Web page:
It’s an uncertain place to embark in an uncertain profession, but the budding small businesses in Havana aren’t just functional; they’re artistic, brimming with ingenuity, resourcefulness and life. The core human desire to create is splattered across the city’s paladares like the graffiti that lines the city’s streets. The country’s newly permitted class of entrepreneurs are not just working to make life better for themselves, but to build something that matters.
In a place where survival is given, people still fight for something more.
The Cuban people are proud, patriotic, with a certain joie de vivre and a deep love for country. Everyone I encounter asks if its my first time in Cuba and then checks to make sure I’m having a good time — something Cubans haven’t forgotten how to do despite the challenges of daily life. Beaming eyes and smiles greet me when I say, yes, it’s been “muy bueno”. Cab drivers play their favorite Cuban artists for me when they find out I’m from “la cuidad de musica” in Estados Unidos. It’s like being introduced to someone’s lover after years of secrecy, and they hope you love her too.
While the desire for progress is clear, it’s also tempered with a desire for that progress to come from within, to preserve the things that are special and resist the mistakes of others. At its core is the determination that’s always been there – independence. The right to be uniquely and unapologetically Cuba.
On the last day of the trip, I take a salsa dancing class at a family-run studio on a rooftop in Playa, a quiet seaside neighborhood on the west side of the city. Salsa originated in Cuba, and it’s still very much a part of the country’s rhythm, its beating heart.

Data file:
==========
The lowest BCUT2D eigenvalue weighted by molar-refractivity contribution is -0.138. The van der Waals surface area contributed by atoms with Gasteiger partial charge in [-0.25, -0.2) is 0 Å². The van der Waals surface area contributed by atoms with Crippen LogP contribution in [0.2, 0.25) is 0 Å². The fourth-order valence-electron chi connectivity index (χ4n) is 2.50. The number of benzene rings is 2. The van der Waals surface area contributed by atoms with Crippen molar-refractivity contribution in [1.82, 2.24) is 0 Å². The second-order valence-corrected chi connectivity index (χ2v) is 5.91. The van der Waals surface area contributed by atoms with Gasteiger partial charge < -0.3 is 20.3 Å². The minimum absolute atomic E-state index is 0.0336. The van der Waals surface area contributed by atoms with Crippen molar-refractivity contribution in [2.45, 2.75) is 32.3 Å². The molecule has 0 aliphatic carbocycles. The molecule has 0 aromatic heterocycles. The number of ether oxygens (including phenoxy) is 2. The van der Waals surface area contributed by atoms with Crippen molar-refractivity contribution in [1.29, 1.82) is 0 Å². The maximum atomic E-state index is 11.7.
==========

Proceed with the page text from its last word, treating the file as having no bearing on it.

I try to memorize the steps, to overthink the dance, to count, to turn the beat into math.
My teacher and dance partner, far more focused on feeling than perfection, scolds me:
“Stop anticipating what’s coming next. You know the steps; relax and react to what happens.”
It’s a philosophy that guides salsa, but perhaps also life in Cuba.
The government keeps changing the rules around private businesses, expanding opportunities then increasing restrictions as businesses become more successful. With everything centralized, in a country where change has been promised a thousand times and yet always feels right around the corner, you can’t anticipate – only react and keep moving.
I begin to see that’s part of the ironic freedom of Cuba – when things are complicated, you can live in the tensions, something Americans are seemingly forgetting how to do. When you have little control, you can let go of the desire to cling to it. As a visitor, you have to let go of the desire to draw conclusions, to fit Cuba into a neat little box in your mind.
Instead, you have to steep in Cuba, and as you do, the grit and the history and the complexity becomes art and magic. It’s the music in the streets, the old woman dancing salsa on her balcony at midnight, the sunsets on the Malecón, the longing and the hope. It’s waking up to breakfast on a terrace and dirt in the streets, to daiquiris and a mother trying to make this month’s rice and milk last. It’s all the things at once, which makes it feel so real and so alive and so human.
And maybe that’s why we love Cuba – because it’s complicated like us. It’s a desire for equality and a desire to make more of our individual lives. It’s the search for independence and collective identity. It’s joy and struggle, roots and wings, pain and pride and the human spirit that will always seek to create and soar.
It’s all of us.